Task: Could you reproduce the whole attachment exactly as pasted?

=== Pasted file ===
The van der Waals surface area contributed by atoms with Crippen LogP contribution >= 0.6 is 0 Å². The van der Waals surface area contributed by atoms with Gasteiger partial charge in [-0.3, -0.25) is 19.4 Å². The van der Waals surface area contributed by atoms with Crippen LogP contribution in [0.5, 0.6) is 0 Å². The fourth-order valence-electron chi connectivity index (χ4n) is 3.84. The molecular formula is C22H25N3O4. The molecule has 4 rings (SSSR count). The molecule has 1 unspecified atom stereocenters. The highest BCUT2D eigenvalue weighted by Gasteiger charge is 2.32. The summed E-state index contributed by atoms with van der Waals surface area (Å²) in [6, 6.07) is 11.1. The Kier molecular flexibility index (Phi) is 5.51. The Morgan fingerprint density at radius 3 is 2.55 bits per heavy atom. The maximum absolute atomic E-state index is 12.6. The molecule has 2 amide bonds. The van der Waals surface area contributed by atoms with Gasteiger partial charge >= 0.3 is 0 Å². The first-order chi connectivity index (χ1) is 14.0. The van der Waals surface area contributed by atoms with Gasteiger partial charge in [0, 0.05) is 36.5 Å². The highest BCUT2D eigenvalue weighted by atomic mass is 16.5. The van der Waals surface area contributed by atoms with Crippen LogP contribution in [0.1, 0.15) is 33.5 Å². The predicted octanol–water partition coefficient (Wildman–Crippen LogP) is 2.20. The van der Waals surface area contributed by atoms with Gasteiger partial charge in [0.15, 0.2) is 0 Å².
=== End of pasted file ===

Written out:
The van der Waals surface area contributed by atoms with Crippen LogP contribution >= 0.6 is 0 Å². The van der Waals surface area contributed by atoms with Gasteiger partial charge in [-0.3, -0.25) is 19.4 Å². The van der Waals surface area contributed by atoms with Crippen LogP contribution in [0.5, 0.6) is 0 Å². The fourth-order valence-electron chi connectivity index (χ4n) is 3.84. The molecular formula is C22H25N3O4. The molecule has 4 rings (SSSR count). The molecule has 1 unspecified atom stereocenters. The highest BCUT2D eigenvalue weighted by Gasteiger charge is 2.32. The summed E-state index contributed by atoms with van der Waals surface area (Å²) in [6, 6.07) is 11.1. The Kier molecular flexibility index (Phi) is 5.51. The Morgan fingerprint density at radius 3 is 2.55 bits per heavy atom. The maximum absolute atomic E-state index is 12.6. The molecule has 2 amide bonds. The van der Waals surface area contributed by atoms with Gasteiger partial charge >= 0.3 is 0 Å². The first-order chi connectivity index (χ1) is 14.0. The van der Waals surface area contributed by atoms with Gasteiger partial charge in [0, 0.05) is 36.5 Å². The highest BCUT2D eigenvalue weighted by atomic mass is 16.5. The van der Waals surface area contributed by atoms with Crippen LogP contribution in [0.1, 0.15) is 33.5 Å². The predicted octanol–water partition coefficient (Wildman–Crippen LogP) is 2.20. The van der Waals surface area contributed by atoms with Gasteiger partial charge in [0.15, 0.2) is 0 Å².